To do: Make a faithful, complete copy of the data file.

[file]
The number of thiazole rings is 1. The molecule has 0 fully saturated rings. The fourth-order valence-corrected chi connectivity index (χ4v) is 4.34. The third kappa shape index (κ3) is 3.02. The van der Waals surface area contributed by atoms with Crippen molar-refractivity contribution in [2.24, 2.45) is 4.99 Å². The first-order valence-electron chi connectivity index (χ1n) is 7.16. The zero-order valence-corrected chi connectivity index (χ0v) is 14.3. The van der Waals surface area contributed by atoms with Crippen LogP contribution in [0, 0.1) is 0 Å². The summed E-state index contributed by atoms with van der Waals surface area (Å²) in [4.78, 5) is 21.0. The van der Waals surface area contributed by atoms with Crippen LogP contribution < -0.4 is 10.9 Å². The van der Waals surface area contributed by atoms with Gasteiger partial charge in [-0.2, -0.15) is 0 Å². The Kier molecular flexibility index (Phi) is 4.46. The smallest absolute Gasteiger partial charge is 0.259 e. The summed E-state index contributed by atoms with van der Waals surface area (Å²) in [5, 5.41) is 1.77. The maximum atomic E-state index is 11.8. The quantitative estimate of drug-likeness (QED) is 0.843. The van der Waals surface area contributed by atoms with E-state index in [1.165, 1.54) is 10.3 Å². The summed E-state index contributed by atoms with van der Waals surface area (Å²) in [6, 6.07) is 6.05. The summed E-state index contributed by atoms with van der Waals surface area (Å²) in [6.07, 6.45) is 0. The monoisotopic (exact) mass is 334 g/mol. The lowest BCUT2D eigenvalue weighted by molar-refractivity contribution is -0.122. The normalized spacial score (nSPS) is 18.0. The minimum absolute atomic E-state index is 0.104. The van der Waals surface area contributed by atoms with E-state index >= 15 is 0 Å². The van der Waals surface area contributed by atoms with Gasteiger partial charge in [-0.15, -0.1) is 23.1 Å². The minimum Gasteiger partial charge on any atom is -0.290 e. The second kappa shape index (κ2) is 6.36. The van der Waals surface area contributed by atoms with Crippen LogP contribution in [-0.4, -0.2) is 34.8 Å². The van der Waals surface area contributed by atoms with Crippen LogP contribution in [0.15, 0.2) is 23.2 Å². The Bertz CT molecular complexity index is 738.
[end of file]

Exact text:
The number of thiazole rings is 1. The molecule has 0 fully saturated rings. The fourth-order valence-corrected chi connectivity index (χ4v) is 4.34. The third kappa shape index (κ3) is 3.02. The van der Waals surface area contributed by atoms with Crippen molar-refractivity contribution in [2.24, 2.45) is 4.99 Å². The first-order valence-electron chi connectivity index (χ1n) is 7.16. The zero-order valence-corrected chi connectivity index (χ0v) is 14.3. The van der Waals surface area contributed by atoms with Crippen LogP contribution in [0, 0.1) is 0 Å². The summed E-state index contributed by atoms with van der Waals surface area (Å²) in [4.78, 5) is 21.0. The van der Waals surface area contributed by atoms with Crippen LogP contribution < -0.4 is 10.9 Å². The van der Waals surface area contributed by atoms with Gasteiger partial charge in [-0.2, -0.15) is 0 Å². The Kier molecular flexibility index (Phi) is 4.46. The smallest absolute Gasteiger partial charge is 0.259 e. The summed E-state index contributed by atoms with van der Waals surface area (Å²) in [5, 5.41) is 1.77. The maximum atomic E-state index is 11.8. The quantitative estimate of drug-likeness (QED) is 0.843. The van der Waals surface area contributed by atoms with E-state index in [1.165, 1.54) is 10.3 Å². The summed E-state index contributed by atoms with van der Waals surface area (Å²) in [6, 6.07) is 6.05. The summed E-state index contributed by atoms with van der Waals surface area (Å²) in [6.07, 6.45) is 0. The monoisotopic (exact) mass is 334 g/mol. The lowest BCUT2D eigenvalue weighted by molar-refractivity contribution is -0.122. The normalized spacial score (nSPS) is 18.0. The minimum absolute atomic E-state index is 0.104. The van der Waals surface area contributed by atoms with E-state index >= 15 is 0 Å². The van der Waals surface area contributed by atoms with Gasteiger partial charge in [-0.15, -0.1) is 23.1 Å². The minimum Gasteiger partial charge on any atom is -0.290 e. The second kappa shape index (κ2) is 6.36. The van der Waals surface area contributed by atoms with Crippen LogP contribution in [-0.4, -0.2) is 34.8 Å². The van der Waals surface area contributed by atoms with Crippen LogP contribution in [0.15, 0.2) is 23.2 Å². The Bertz CT molecular complexity index is 738.